Puppy Guide: First 3 Months | Hill's Transforming Lives
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Puppy’s first three months

Your puppy’s first three months

No matter your puppy’s breed, all puppies develop in the same way and will pass through the same stages from infancy to maturity. However, the speed of development of certain dog breeds may vary. Generally, smaller dog breeds develop faster and attain maturity before the age of one whilst larger dogs can take up to eighteen months to reach full maturity.

From the start to 2 weeks

Similar to a newborn baby, puppies will mostly sleep and suckle during their first few days on earth. Unlike a newborn baby, puppies are capable of crawling in order to seek warmth. Between days 10 and 14, their eyes will open but their sight will be relatively poor for the first few weeks.

At week three

At this point, the puppy’s teeth will start to come through, and they’ll start to learn and drink. Shortly after this, their sense of smell will develop. The breeder should subject the puppy to some mild stress, nothing to be alarmed about, this is simply picking him up and holding him in different positions. By doing so, your puppy will get used to human handling.

Between weeks 3 to 12: socialisation time

This period is vital, as your puppy will need to experience humans, other dogs and his surroundings, which is needed for him or her to develop into a happy and healthy and well-balanced pet dog.

Stage one (3 to 5 weeks): Your little puppy will start to react to any loud noises, including those of the mother when she wants the pups to stop feeding. Next, your puppy’s hearing, sight and sense of smell are working more efficiently, with the occasional bark, wag of its tail and play-biting its brothers and sisters. It’s at this point in time that they’ll start eating solid food and looking for a place to go to the toilet.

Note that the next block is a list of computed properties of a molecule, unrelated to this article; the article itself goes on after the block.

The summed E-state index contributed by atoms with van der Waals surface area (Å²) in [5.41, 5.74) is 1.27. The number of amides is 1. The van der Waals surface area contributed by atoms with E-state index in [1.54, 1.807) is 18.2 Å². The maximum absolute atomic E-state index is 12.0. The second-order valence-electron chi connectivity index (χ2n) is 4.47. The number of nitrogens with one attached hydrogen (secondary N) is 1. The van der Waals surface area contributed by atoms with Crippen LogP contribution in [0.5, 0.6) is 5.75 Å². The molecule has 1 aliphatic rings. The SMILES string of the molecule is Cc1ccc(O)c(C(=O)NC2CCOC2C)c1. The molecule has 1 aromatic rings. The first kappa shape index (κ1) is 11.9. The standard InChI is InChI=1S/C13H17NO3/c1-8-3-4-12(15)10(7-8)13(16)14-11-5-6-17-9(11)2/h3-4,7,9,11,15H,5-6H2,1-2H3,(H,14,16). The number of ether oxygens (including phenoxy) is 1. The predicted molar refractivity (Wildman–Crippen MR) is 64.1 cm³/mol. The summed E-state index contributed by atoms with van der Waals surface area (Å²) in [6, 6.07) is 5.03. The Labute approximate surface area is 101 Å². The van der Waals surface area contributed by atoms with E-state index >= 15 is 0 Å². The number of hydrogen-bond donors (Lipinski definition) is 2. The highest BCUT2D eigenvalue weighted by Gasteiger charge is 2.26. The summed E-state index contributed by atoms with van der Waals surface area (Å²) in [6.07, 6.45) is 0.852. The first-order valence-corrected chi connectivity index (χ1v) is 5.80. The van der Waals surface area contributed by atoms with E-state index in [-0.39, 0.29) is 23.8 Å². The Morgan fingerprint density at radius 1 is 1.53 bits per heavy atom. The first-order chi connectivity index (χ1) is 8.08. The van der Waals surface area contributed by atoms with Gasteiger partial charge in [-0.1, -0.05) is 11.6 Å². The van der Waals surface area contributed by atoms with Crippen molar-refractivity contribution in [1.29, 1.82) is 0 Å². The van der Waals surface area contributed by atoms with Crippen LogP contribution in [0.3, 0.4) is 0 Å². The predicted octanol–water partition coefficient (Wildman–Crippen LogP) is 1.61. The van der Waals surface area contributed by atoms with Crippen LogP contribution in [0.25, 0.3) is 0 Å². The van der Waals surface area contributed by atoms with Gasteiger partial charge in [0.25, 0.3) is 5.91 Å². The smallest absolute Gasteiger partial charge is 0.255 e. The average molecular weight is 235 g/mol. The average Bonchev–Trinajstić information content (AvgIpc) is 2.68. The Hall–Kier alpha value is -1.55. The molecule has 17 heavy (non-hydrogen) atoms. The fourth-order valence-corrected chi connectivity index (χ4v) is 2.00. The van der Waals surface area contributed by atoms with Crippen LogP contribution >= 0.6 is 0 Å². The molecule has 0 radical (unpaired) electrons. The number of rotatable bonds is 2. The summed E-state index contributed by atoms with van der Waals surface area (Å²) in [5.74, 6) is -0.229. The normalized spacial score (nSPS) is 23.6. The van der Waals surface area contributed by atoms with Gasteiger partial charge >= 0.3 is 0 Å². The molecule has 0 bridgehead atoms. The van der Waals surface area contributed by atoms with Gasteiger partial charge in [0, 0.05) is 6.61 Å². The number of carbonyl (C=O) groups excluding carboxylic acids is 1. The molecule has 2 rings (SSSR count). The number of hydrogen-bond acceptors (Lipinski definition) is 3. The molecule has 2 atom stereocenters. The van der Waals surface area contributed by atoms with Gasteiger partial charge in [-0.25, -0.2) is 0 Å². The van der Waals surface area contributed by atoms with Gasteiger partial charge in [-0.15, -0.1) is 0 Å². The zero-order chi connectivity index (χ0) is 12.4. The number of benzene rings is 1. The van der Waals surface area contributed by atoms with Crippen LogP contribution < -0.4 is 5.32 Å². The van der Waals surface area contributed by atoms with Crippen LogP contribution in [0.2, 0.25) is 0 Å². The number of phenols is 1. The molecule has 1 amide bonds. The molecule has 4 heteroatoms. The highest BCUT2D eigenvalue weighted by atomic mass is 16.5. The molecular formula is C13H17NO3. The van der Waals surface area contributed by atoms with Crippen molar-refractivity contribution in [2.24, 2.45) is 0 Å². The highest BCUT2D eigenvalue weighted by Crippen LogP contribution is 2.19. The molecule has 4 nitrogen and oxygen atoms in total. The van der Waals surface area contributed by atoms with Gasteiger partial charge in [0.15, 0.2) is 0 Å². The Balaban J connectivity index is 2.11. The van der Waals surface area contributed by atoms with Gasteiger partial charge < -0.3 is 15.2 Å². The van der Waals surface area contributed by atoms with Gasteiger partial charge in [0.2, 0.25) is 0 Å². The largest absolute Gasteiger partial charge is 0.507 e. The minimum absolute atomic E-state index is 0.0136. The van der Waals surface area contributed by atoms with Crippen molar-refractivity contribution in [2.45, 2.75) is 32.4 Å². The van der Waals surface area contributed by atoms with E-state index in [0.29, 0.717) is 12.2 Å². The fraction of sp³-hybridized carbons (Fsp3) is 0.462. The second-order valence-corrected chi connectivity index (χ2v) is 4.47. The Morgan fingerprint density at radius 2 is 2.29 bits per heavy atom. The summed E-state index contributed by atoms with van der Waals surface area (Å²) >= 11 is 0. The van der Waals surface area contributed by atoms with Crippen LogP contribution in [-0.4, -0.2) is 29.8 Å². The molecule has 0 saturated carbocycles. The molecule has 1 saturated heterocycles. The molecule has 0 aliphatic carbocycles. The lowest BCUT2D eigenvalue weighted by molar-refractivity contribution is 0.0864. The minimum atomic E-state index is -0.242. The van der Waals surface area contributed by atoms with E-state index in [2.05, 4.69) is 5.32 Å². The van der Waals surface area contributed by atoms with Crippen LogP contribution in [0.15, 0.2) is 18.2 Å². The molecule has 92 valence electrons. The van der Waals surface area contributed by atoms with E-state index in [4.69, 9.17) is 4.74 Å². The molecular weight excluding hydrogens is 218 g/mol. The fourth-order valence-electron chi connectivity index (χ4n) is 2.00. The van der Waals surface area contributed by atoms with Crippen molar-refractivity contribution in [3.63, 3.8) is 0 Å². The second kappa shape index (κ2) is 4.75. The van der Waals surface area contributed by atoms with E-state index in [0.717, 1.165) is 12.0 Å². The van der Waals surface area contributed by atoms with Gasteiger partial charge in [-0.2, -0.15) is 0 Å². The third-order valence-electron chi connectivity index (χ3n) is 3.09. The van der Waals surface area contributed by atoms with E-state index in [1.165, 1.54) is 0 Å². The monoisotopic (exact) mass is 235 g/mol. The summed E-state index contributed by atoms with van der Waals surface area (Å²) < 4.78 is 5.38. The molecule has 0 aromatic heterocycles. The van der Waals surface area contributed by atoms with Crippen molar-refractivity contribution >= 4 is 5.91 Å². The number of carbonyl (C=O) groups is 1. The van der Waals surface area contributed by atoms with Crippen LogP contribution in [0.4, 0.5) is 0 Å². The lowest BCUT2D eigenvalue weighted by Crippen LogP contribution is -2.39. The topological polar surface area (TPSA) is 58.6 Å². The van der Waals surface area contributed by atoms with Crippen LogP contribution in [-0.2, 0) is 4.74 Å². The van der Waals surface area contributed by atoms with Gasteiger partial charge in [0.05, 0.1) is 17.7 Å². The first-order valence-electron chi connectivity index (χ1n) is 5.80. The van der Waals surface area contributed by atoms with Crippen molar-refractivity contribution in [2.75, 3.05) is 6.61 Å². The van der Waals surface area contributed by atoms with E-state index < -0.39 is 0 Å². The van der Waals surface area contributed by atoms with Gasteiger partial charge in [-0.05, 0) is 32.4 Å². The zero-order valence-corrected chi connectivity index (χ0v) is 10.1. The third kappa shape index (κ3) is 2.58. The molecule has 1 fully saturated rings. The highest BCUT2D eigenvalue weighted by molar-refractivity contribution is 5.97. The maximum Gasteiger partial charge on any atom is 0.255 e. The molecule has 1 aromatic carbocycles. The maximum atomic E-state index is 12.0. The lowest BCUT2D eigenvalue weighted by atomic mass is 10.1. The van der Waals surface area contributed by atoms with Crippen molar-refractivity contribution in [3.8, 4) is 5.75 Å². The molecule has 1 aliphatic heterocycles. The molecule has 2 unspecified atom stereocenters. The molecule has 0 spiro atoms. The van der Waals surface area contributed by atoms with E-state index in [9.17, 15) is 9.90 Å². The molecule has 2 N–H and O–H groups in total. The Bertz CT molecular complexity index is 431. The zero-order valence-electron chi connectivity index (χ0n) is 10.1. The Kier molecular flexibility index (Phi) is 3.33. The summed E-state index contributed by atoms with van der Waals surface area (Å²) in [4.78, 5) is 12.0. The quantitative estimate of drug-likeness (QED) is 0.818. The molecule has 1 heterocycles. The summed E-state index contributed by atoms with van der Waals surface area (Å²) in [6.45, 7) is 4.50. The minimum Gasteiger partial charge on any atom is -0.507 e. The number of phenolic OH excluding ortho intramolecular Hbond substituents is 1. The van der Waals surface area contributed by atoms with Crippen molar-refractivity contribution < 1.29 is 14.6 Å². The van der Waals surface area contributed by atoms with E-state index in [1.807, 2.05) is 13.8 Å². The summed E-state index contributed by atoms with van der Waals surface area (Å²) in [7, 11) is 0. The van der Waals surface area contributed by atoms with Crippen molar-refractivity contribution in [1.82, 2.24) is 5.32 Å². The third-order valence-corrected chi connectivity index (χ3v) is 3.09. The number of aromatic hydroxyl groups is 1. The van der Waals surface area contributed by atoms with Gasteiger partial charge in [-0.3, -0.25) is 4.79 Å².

Stage two (5 to 8 weeks): You’ll notice that your puppy’s face will become more expressive and his ears and eyes will be more coordinated. They’ll start playing more and will now be ready to depart to their brand new homes. During the final week, your puppy should have plenty of contact with humans, children as well as adults, with at least five minutes’ attention per day. After a few weeks, your puppy will start to settle in with you and your family, which is the time you should start with house training.

Stage three (8 to 12 weeks): Your little puppy will express a strong desire to please as he or she tries to establish its position in the family. Now is the time to start teaching your puppy fun games whilst discouraging play-biting.